Finishing second to a Real Madrid team was not in itself a poor achievement and during this period Barcelona did also lift the Cup Winners’ Cup and lose a European Cup final, but with Josep Luis Nunez as president, it was never going to be enough. A change was needed, and the change needed to be seismic.
With that in mind, the start of the 1988/89 season saw the announcement of a new Barcelona manager: Johan Cruyff. A former club legend from his playing days in the late-70s after his emergence as one of the greats at Ajax, Cruyff was indeed a seismic choice. A man who was never afraid to say what he thought with a huge stubborn streak throughout, this was not the kind of choice a high-profile hands-on president might typically make. But it turned out to be magnificent.
Cruyff’s first season had seen Barcelona finish second behind Real Madrid as he started to reform the team that he had inherited. The next season saw them finish third as Cruyff brought in players such as Ronald Koeman and integrated a young Pep Guardiola. The team was starting to mould to his way of playing as the 1990/91 season commenced, sparking hopes that the five year Real Madrid dynasty could finally be ended.
The start of the next campaign saw a key new arrival at the Camp Nou in Hristo Stoichkov. This feisty Bulgarian would quickly become a darling of the fans. His 14 LaLiga goals saw Barcelona finally crowned champions, ahead of Atletico Madrid by a whopping ten-point margin in the days of two points for a win. Barcelona had won 25 of their 38 games that season, five ahead of the next best, Real Madrid, who finished third.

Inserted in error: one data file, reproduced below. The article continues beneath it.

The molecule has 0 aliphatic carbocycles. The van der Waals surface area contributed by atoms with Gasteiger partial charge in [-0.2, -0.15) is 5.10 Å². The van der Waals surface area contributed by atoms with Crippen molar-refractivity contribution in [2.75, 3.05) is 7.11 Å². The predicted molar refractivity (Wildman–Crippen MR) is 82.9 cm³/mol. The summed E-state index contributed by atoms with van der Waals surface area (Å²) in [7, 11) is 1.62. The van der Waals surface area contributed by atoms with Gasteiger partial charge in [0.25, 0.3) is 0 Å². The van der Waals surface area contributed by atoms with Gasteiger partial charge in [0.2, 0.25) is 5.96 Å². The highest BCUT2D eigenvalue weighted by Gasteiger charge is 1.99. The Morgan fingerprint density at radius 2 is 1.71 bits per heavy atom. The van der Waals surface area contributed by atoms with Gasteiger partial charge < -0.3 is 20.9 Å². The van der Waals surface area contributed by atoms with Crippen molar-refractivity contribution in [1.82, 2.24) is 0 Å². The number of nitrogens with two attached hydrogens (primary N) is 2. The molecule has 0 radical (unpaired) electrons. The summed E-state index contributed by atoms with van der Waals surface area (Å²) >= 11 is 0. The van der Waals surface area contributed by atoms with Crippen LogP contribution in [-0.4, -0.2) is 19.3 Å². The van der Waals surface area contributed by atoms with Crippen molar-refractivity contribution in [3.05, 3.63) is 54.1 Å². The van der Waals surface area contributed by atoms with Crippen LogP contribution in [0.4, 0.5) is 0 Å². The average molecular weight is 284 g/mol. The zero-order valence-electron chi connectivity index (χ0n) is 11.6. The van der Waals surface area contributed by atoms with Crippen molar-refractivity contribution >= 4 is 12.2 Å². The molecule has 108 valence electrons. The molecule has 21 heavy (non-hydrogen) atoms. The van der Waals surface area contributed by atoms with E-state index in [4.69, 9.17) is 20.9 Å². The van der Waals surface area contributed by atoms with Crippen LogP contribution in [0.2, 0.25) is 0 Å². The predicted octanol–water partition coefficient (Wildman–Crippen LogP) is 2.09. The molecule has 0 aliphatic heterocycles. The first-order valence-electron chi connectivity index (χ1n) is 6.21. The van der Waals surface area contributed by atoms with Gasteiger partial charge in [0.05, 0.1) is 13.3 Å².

Tenerife, meanwhile, finished 14th with 35 points, just two points above the relegation zone. The emergence of Cruyff’s Dream Team was beginning.
Going into the 1991/92 season, Barcelona were looking to build on breaking the Real Madrid dominance. Under fellow Dutchman Leo Beenhaaker, Real brought in Robert Prosinecki and Luis Enrique to strengthen their challenge. Barcelona struggled early on, losing three of their first five games, while Real Madrid started at a frantic pace, winning all five.
By the end of week 13, Real were unbeaten and setting a red-hot pace, winning 12 of their 13 games and drawing the other 1-1 with Barca. The latter, meanwhile, had arrested the losing habit but had only won seven games at this point, meaning they trailed Real Madrid by a sizeable eight points as December commenced.
The next 13 games saw Real start to falter. Winning only four games during that period, they lost five as their form on the road completely deserted them. Barcelona had started to hit their stride and the same 13 games saw them only defeated once. As March came to an end, the Blaugrana’s recovery saw them overhaul the eight-point deficit to draw level with Real Madrid with 12 games left.
April saw Tenerife play Barcelona at home and secure a surprise 2-1 victory courtesy of two goals from Juan Pizzi. That victory meant that, with just six games left, Real had opened up a two-point advantage. Five games in May saw Barcelona win four and draw one, with the victories yielding an impressive 15 goals. But Real were also holding their nerve and so, going into the last game of the season, they still held a one-point advantage over Barcelona.
The final fixtures were held on 6 June. Barcelona faced a home game against Athletic, who were sitting just above the relegation zone, while Real made the trip to Tenerife, managed by Jorge Valdano and in danger of being dragged into the relegation playoffs. On paper, Barcelona had the easier tie, but they had to still secure a point more than Real Madrid to regain the title.